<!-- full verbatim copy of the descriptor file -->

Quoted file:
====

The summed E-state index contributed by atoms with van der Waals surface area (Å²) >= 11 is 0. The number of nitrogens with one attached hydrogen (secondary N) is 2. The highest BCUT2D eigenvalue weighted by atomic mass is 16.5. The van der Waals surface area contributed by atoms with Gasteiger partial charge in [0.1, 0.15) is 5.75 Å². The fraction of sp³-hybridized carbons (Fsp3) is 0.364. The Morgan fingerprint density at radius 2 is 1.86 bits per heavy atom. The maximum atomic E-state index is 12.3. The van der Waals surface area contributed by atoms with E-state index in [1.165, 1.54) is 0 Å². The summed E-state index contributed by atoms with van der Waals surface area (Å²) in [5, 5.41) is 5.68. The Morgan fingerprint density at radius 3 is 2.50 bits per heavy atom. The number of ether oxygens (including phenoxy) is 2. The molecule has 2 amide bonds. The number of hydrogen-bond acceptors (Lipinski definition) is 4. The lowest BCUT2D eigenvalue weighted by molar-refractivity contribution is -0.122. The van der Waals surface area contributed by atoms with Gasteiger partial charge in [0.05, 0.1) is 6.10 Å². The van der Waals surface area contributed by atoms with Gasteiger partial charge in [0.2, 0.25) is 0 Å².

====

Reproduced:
The summed E-state index contributed by atoms with van der Waals surface area (Å²) >= 11 is 0. The number of nitrogens with one attached hydrogen (secondary N) is 2. The highest BCUT2D eigenvalue weighted by atomic mass is 16.5. The van der Waals surface area contributed by atoms with Gasteiger partial charge in [0.1, 0.15) is 5.75 Å². The fraction of sp³-hybridized carbons (Fsp3) is 0.364. The Morgan fingerprint density at radius 2 is 1.86 bits per heavy atom. The maximum atomic E-state index is 12.3. The van der Waals surface area contributed by atoms with E-state index in [1.165, 1.54) is 0 Å². The summed E-state index contributed by atoms with van der Waals surface area (Å²) in [5, 5.41) is 5.68. The Morgan fingerprint density at radius 3 is 2.50 bits per heavy atom. The number of ether oxygens (including phenoxy) is 2. The molecule has 2 amide bonds. The number of hydrogen-bond acceptors (Lipinski definition) is 4. The lowest BCUT2D eigenvalue weighted by molar-refractivity contribution is -0.122. The van der Waals surface area contributed by atoms with Gasteiger partial charge in [0.05, 0.1) is 6.10 Å². The van der Waals surface area contributed by atoms with Gasteiger partial charge in [0.2, 0.25) is 0 Å².